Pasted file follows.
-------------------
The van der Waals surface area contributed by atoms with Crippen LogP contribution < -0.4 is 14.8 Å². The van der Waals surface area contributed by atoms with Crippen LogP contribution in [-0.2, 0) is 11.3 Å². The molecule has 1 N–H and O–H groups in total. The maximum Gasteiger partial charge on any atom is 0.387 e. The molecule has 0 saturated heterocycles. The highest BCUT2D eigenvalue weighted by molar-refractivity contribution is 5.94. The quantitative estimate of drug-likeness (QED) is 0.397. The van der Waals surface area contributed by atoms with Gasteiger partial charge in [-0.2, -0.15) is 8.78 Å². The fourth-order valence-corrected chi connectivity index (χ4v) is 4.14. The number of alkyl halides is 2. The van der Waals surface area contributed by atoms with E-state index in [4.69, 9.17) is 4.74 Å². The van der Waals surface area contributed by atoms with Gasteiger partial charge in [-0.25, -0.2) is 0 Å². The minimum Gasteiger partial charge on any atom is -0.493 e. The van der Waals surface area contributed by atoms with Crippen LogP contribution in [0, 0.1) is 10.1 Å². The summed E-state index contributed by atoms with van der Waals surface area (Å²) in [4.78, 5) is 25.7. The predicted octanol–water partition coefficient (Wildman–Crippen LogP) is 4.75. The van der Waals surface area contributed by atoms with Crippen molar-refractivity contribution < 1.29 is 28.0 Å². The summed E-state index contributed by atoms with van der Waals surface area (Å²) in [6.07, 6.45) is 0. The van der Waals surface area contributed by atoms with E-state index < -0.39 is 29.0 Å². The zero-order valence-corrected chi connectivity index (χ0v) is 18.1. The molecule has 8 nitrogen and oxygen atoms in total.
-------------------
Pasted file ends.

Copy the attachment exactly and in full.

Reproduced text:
The van der Waals surface area contributed by atoms with Crippen LogP contribution < -0.4 is 14.8 Å². The van der Waals surface area contributed by atoms with Crippen LogP contribution in [-0.2, 0) is 11.3 Å². The molecule has 1 N–H and O–H groups in total. The maximum Gasteiger partial charge on any atom is 0.387 e. The molecule has 0 saturated heterocycles. The highest BCUT2D eigenvalue weighted by molar-refractivity contribution is 5.94. The quantitative estimate of drug-likeness (QED) is 0.397. The van der Waals surface area contributed by atoms with Gasteiger partial charge in [-0.2, -0.15) is 8.78 Å². The fourth-order valence-corrected chi connectivity index (χ4v) is 4.14. The number of alkyl halides is 2. The van der Waals surface area contributed by atoms with E-state index in [4.69, 9.17) is 4.74 Å². The van der Waals surface area contributed by atoms with Gasteiger partial charge in [-0.25, -0.2) is 0 Å². The minimum Gasteiger partial charge on any atom is -0.493 e. The van der Waals surface area contributed by atoms with Crippen LogP contribution in [0, 0.1) is 10.1 Å². The summed E-state index contributed by atoms with van der Waals surface area (Å²) in [4.78, 5) is 25.7. The predicted octanol–water partition coefficient (Wildman–Crippen LogP) is 4.75. The van der Waals surface area contributed by atoms with Crippen molar-refractivity contribution < 1.29 is 28.0 Å². The summed E-state index contributed by atoms with van der Waals surface area (Å²) in [6.07, 6.45) is 0. The van der Waals surface area contributed by atoms with E-state index < -0.39 is 29.0 Å². The zero-order valence-corrected chi connectivity index (χ0v) is 18.1. The molecule has 8 nitrogen and oxygen atoms in total.